Use the Tab and Up, Down arrow keys to select menu items.
This course introduces students to the study of human relations with other species and the natural world. It provides students with the opportunity to question taken for granted assumptions about nature, the environment and the roles of animals in society and the human services. The topic adopts a social justice approach and includes consideration of issues such as ecofeminism, animal liberation and speciesism in relation to other forms of oppression. The course provides students with the opportunity to question taken for granted assumptions about power as well as encouraging students to think about the nature, form and process of advocacy on behalf of the marginalized.
AIMS:• To introduce students to theoretical debates about the nature of power, oppression, social justice and marginalisation. • To facilitate an examination of the social processes through which ideas of animals and other marginalised groups are produced, reproduced and transformed.• To equip students with critical thinking techniques that will allow them to advocate for social justice for other species and other marginalised groups by understanding the interlocking nature of oppressions.
On successful completion of the course, the student will be able to demonstrate:Knowledge about how issues of marginalisation, including that of other species, are embedded out in the human services along with an understanding of the consequences of this for social justice.The ability to consider the relevance of issues of species-justice in the analysis of social change and empowerment.A social science understanding of key issues pertaining to modern assumptions regarding species, and social justice.Critical analysis of the relationship between oppression, empowerment and change in human systems.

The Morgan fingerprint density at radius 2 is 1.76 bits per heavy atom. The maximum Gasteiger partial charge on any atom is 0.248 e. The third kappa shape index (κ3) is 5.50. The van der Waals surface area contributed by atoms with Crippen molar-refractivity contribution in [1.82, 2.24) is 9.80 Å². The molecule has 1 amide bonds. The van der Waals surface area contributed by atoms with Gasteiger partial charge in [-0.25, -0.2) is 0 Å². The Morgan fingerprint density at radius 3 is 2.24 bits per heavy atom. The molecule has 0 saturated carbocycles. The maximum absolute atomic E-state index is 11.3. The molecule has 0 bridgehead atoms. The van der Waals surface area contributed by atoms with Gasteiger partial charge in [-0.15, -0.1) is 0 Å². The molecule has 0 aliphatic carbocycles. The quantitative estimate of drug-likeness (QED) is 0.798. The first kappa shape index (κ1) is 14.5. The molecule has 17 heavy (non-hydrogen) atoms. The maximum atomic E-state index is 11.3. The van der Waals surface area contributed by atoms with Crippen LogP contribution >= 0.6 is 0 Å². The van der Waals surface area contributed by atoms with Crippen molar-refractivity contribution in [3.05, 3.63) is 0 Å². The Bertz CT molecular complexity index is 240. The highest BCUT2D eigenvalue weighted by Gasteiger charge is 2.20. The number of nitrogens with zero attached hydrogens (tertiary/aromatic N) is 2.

This course will provide students with an opportunity to develop the Graduate Attributes specified below:
Critically competent in a core academic discipline of their award
Students know and can critically evaluate and, where applicable, apply this knowledge to topics/issues within their majoring subject.
Employable, innovative and enterprising
Students will develop key skills and attributes sought by employers that can be used in a range of applications.
Biculturally competent and confident
Students will be aware of and understand the nature of biculturalism in Aotearoa New Zealand, and its relevance to their area of study and/or their degree.
Engaged with the community
Students will have observed and understood a culture within a community by reflecting on their own performance and experiences within that community.
Students will comprehend the influence of global conditions on their discipline and will be competent in engaging with global and multi-cultural contexts.
30 points of Human Services from HSRV101, 102, 103 and 104 orSOWK101, 102 and 104. Students without this prerequisite but with at least 60 points in appropriate courses may enter the course with the permission of the Programme Coordinator.
Students must attend one activity from each section.
Humans, animals, and society : an introduction to human-animal studies;
Lantern Books, a Division of Booklight, Inc., 2013.
Domestic fee $777.00
International fee $3,375.00
* Fees include New Zealand GST and do not include any programme level discount or additional course related expenses.
For further information see
Language, Social and Political Sciences.